FRIDAY, March 23 (HealthDay News) -- Offering smokers free nicotine patches and telephone counseling does not improve their chances of quitting, according to a new study.
The study included nearly 2,600 smokers who called the United Kingdom's National Health Service (NHS) smoking helpline over the course of a year.
The participants were randomly assigned to one of four groups:
- Advice on quitting and access to the helpline, considered the "standard" treatment.
- Advice and free nicotine-replacement therapy.
- More intensive support, including scheduled telephone support from helpline staff.
- Both intensive support and free nicotine-replacement therapy.
The researchers checked in with the participants six months after they reported quitting smoking. Researchers were able to reach 59 percent of all participants, and found that 19 percent of them were still smoke-free. It was assumed that those who couldn't be contacted were smoking again.
There were no significant differences in quit rates between participants in the standard or more intensive counseling groups, or between those who were offered nicotine-replacement therapy and those who weren't, according to the findings published online in the BMJ.
"This important trial has shed useful light on how telephone quit lines can be used to help smokers wanting to quit," study leader Tim Coleman, of the U.K. Centre for Tobacco Control Studies at the University of Nottingham, said in a university news release. "I think the results highlight just how hard it is for most people to break their addiction to tobacco and just how powerful and damaging a drug this is," he added.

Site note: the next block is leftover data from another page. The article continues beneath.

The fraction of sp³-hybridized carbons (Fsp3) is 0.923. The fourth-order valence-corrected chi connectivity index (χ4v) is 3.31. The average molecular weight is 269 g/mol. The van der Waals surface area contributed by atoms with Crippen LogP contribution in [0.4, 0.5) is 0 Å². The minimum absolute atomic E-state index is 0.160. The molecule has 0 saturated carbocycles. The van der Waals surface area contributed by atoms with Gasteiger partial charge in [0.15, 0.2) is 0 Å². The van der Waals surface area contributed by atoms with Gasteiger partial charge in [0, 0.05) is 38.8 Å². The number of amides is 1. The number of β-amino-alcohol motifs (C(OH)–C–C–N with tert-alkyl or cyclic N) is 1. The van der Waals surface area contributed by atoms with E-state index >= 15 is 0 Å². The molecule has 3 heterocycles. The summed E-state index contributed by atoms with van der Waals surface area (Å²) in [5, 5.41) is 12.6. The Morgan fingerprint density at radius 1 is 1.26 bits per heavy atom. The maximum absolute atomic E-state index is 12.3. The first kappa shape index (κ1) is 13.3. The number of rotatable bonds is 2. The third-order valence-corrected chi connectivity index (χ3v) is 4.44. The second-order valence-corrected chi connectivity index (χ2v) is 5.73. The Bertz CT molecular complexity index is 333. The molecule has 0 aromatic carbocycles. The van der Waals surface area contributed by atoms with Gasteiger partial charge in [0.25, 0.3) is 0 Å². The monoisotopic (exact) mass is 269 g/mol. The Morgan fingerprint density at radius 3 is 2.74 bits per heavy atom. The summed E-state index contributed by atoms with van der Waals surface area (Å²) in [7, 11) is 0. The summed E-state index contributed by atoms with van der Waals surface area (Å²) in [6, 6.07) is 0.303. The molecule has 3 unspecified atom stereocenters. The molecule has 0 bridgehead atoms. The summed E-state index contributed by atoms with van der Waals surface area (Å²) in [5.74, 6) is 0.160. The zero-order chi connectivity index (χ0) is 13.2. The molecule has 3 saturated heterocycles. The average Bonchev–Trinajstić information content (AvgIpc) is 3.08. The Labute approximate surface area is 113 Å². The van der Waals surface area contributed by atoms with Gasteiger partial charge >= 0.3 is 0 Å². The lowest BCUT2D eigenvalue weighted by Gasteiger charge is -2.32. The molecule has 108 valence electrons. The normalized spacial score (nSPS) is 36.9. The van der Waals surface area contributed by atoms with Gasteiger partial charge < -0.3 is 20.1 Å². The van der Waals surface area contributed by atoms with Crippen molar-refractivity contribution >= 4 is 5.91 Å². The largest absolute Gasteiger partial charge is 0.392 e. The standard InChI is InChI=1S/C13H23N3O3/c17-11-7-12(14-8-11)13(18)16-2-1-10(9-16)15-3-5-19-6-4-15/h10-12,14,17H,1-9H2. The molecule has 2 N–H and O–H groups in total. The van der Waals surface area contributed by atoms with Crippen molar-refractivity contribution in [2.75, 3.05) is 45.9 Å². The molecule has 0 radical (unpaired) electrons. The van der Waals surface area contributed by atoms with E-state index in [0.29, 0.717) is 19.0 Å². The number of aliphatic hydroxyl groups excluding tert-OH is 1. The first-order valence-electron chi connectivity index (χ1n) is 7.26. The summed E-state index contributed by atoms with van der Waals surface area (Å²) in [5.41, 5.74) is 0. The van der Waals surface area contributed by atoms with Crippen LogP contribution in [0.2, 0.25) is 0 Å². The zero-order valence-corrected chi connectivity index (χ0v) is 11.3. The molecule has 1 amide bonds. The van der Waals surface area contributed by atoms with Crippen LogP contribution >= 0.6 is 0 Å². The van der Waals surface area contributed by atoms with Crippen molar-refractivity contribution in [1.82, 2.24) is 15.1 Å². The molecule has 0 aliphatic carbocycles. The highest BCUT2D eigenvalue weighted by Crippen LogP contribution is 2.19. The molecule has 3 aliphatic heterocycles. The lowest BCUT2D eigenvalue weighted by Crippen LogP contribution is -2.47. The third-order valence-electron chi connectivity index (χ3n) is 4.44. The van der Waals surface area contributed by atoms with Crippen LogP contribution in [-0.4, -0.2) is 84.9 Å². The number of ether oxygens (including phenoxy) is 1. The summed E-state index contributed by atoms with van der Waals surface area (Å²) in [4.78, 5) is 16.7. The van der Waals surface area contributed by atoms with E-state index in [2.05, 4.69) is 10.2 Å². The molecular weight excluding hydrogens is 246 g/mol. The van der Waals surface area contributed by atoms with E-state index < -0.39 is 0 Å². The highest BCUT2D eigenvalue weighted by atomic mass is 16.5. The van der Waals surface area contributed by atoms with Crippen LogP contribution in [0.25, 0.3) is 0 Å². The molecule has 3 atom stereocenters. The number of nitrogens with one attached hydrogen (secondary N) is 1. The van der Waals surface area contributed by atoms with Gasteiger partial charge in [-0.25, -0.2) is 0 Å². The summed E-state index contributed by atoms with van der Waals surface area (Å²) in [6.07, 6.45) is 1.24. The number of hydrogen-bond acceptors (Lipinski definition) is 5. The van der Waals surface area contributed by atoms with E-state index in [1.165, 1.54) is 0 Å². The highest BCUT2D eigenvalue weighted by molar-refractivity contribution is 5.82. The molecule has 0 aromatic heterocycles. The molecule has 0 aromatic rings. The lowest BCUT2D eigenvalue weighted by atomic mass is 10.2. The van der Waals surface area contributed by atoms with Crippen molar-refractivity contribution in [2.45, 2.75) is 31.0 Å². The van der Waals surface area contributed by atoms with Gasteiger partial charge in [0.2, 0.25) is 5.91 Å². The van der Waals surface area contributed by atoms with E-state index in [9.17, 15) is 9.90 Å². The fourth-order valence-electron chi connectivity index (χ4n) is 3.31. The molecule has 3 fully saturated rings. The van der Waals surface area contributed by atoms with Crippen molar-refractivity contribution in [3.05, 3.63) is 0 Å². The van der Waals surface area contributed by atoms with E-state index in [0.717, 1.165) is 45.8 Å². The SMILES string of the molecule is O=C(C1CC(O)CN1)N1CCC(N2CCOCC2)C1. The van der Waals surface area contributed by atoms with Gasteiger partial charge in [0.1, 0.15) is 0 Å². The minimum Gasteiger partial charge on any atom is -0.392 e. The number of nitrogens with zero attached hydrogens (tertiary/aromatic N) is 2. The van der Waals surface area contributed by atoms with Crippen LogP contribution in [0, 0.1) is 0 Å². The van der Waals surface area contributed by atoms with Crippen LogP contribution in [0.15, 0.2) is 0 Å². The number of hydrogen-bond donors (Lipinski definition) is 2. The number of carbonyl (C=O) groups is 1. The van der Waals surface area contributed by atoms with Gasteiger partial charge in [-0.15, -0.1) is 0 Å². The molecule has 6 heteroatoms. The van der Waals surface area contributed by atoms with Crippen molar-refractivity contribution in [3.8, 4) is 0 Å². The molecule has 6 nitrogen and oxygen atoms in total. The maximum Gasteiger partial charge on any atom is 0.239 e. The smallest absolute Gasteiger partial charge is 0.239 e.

"Giving out free nicotine patches and more intensive telephone counseling through the English national quit line just doesn't seem to work," Coleman said. "It brings into sharp relief the need to find other ways of using quit lines to help smokers give up and to reduce the terrible effects smoking has on people's lives and the costly burden to the NHS."
The American Cancer Society offers a guide to quitting smoking.
SOURCE: University of Nottingham, news release, March 22, 2012
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